Snoring isn’t just the result of a stuffy nose - it can also be a symptom of obstructive sleep apnea (OSA), a condition that has been linked to an increased risk of stroke, heart disease, and other physical health issues. Patients who suffer from OSA actually stop breathing momentarily during sleep, which deprives their body of much-needed oxygen and restart with a loud snore.

Sleep apnea is frequently the result of a blocked airway and is more common in patients who are overweight or have enlarged tonsils. OSA is often undiagnosed, but there are several key symptoms that many experiences and that should be brought to the attention of your doctor or dentist:

  • Loud snoring- sometimes only noticed by family members
  • Morning headaches
  • Feeling groggy or unable to concentrate, even after a “good night’s sleep”
  • Sleepiness during the day or while driving
  • Insomnia or frequently waking up at night
  • A consistent sore or dry throat in the morning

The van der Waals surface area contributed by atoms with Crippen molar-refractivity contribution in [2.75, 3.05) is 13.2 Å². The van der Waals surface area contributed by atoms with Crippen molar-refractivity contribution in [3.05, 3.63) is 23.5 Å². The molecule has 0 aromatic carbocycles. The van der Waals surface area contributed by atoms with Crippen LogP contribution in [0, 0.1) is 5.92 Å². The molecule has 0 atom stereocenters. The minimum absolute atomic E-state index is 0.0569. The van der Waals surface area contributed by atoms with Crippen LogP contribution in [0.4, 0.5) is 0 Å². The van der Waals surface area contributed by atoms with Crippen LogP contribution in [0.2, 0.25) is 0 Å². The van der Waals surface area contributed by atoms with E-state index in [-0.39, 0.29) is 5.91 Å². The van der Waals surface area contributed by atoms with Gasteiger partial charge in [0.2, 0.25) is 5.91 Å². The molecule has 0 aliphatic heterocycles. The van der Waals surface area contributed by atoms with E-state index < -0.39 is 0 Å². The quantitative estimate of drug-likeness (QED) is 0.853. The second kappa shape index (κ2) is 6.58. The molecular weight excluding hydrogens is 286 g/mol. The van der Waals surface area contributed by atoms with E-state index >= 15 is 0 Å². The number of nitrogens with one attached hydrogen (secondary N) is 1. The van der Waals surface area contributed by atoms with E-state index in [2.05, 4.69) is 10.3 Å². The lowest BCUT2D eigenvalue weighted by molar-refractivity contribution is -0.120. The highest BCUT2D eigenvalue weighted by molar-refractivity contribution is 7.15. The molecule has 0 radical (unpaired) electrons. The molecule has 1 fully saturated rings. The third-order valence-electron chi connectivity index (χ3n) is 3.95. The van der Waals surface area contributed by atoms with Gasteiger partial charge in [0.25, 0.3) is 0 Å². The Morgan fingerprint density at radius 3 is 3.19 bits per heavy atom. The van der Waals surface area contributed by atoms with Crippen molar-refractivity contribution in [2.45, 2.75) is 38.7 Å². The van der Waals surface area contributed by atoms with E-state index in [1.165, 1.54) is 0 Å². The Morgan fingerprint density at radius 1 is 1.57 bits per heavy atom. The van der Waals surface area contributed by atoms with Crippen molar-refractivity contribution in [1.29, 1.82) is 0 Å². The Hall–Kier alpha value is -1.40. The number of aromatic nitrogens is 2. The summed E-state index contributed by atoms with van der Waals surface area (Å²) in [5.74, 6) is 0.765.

• How do You Treat OSA?

    The Chapel Hill sleep apnea dentist recommends oral appliance therapy for snoring and mild to moderate sleep apnea. While a CPAP machine is usually the first line of treatment for OSA, oral appliance therapy can also be very effective. Most patients prefer a customized oral device for comfort, which also makes them more likely to use it consistently.

    OSA can be a debilitating health issue when unresolved, affecting daily life for many as well as posing health risks. Discuss your concerns during a consultation us and take the steps to restore your health with a better night’s sleep!